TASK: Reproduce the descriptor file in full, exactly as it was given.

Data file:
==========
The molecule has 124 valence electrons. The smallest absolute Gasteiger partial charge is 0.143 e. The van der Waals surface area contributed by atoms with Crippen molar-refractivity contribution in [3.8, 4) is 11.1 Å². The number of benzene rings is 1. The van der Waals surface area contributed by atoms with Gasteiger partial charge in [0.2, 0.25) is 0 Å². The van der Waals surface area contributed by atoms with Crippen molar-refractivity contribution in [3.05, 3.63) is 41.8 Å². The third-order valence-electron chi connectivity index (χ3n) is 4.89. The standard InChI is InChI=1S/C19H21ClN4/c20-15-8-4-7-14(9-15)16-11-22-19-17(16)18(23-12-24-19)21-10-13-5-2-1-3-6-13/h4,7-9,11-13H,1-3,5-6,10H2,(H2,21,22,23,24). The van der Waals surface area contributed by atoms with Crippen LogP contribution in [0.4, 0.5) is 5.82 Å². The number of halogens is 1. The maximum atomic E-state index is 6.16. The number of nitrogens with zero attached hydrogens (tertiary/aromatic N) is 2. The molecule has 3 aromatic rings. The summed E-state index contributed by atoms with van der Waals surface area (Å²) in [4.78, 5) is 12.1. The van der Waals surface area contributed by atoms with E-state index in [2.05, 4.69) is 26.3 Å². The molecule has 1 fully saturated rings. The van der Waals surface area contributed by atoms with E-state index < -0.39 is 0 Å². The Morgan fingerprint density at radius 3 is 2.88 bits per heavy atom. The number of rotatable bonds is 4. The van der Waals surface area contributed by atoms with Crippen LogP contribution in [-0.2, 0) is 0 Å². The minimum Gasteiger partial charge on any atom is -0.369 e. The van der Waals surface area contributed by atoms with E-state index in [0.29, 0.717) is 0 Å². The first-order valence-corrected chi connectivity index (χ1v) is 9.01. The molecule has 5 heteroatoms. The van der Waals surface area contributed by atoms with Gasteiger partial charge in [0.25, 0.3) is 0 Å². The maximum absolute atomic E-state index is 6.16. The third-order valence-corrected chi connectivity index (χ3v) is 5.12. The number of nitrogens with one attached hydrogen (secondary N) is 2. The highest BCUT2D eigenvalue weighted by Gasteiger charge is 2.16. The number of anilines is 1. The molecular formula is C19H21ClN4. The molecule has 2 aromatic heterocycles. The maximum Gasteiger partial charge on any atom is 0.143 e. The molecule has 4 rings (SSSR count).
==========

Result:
The molecule has 124 valence electrons. The smallest absolute Gasteiger partial charge is 0.143 e. The van der Waals surface area contributed by atoms with Crippen molar-refractivity contribution in [3.8, 4) is 11.1 Å². The number of benzene rings is 1. The van der Waals surface area contributed by atoms with Gasteiger partial charge in [0.2, 0.25) is 0 Å². The van der Waals surface area contributed by atoms with Crippen molar-refractivity contribution in [3.05, 3.63) is 41.8 Å². The third-order valence-electron chi connectivity index (χ3n) is 4.89. The standard InChI is InChI=1S/C19H21ClN4/c20-15-8-4-7-14(9-15)16-11-22-19-17(16)18(23-12-24-19)21-10-13-5-2-1-3-6-13/h4,7-9,11-13H,1-3,5-6,10H2,(H2,21,22,23,24). The van der Waals surface area contributed by atoms with Crippen LogP contribution in [0.4, 0.5) is 5.82 Å². The number of halogens is 1. The maximum atomic E-state index is 6.16. The number of nitrogens with zero attached hydrogens (tertiary/aromatic N) is 2. The molecule has 3 aromatic rings. The summed E-state index contributed by atoms with van der Waals surface area (Å²) in [4.78, 5) is 12.1. The van der Waals surface area contributed by atoms with E-state index in [2.05, 4.69) is 26.3 Å². The molecule has 1 fully saturated rings. The van der Waals surface area contributed by atoms with E-state index < -0.39 is 0 Å². The Morgan fingerprint density at radius 3 is 2.88 bits per heavy atom. The number of rotatable bonds is 4. The van der Waals surface area contributed by atoms with Crippen LogP contribution in [-0.2, 0) is 0 Å². The minimum Gasteiger partial charge on any atom is -0.369 e. The van der Waals surface area contributed by atoms with E-state index in [0.29, 0.717) is 0 Å². The first-order valence-corrected chi connectivity index (χ1v) is 9.01. The molecule has 5 heteroatoms. The van der Waals surface area contributed by atoms with Gasteiger partial charge in [0.25, 0.3) is 0 Å². The maximum absolute atomic E-state index is 6.16. The third-order valence-corrected chi connectivity index (χ3v) is 5.12. The number of nitrogens with one attached hydrogen (secondary N) is 2. The highest BCUT2D eigenvalue weighted by Gasteiger charge is 2.16. The number of anilines is 1. The molecular formula is C19H21ClN4. The molecule has 2 aromatic heterocycles. The maximum Gasteiger partial charge on any atom is 0.143 e. The molecule has 4 rings (SSSR count).